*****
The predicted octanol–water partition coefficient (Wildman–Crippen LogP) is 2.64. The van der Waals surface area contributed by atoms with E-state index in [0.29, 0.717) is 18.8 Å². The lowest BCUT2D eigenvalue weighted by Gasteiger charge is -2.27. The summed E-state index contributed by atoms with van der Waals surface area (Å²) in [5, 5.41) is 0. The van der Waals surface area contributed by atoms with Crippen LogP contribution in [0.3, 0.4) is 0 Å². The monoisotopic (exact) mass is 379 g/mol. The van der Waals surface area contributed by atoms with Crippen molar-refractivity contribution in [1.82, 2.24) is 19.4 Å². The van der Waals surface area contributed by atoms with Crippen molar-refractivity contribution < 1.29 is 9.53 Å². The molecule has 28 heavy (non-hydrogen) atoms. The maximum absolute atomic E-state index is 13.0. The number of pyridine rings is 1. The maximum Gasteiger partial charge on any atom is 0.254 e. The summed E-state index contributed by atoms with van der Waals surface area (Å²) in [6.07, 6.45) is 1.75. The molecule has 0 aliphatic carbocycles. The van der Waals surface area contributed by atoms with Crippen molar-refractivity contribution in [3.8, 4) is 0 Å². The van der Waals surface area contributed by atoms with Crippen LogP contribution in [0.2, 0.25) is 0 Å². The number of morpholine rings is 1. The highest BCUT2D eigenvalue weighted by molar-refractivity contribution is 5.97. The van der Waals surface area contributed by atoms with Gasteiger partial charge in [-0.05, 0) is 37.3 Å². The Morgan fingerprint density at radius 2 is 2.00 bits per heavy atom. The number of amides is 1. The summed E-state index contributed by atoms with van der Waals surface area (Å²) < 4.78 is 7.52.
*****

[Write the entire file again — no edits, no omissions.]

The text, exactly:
The predicted octanol–water partition coefficient (Wildman–Crippen LogP) is 2.64. The van der Waals surface area contributed by atoms with E-state index in [0.29, 0.717) is 18.8 Å². The lowest BCUT2D eigenvalue weighted by Gasteiger charge is -2.27. The summed E-state index contributed by atoms with van der Waals surface area (Å²) in [5, 5.41) is 0. The van der Waals surface area contributed by atoms with Crippen LogP contribution in [0.3, 0.4) is 0 Å². The monoisotopic (exact) mass is 379 g/mol. The van der Waals surface area contributed by atoms with Crippen molar-refractivity contribution in [1.82, 2.24) is 19.4 Å². The van der Waals surface area contributed by atoms with Crippen molar-refractivity contribution < 1.29 is 9.53 Å². The molecule has 28 heavy (non-hydrogen) atoms. The maximum absolute atomic E-state index is 13.0. The number of pyridine rings is 1. The maximum Gasteiger partial charge on any atom is 0.254 e. The summed E-state index contributed by atoms with van der Waals surface area (Å²) in [6.07, 6.45) is 1.75. The molecule has 0 aliphatic carbocycles. The van der Waals surface area contributed by atoms with Crippen molar-refractivity contribution in [3.8, 4) is 0 Å². The van der Waals surface area contributed by atoms with Crippen LogP contribution in [0.2, 0.25) is 0 Å². The number of morpholine rings is 1. The highest BCUT2D eigenvalue weighted by molar-refractivity contribution is 5.97. The van der Waals surface area contributed by atoms with Gasteiger partial charge in [-0.05, 0) is 37.3 Å². The Morgan fingerprint density at radius 2 is 2.00 bits per heavy atom. The number of amides is 1. The summed E-state index contributed by atoms with van der Waals surface area (Å²) < 4.78 is 7.52.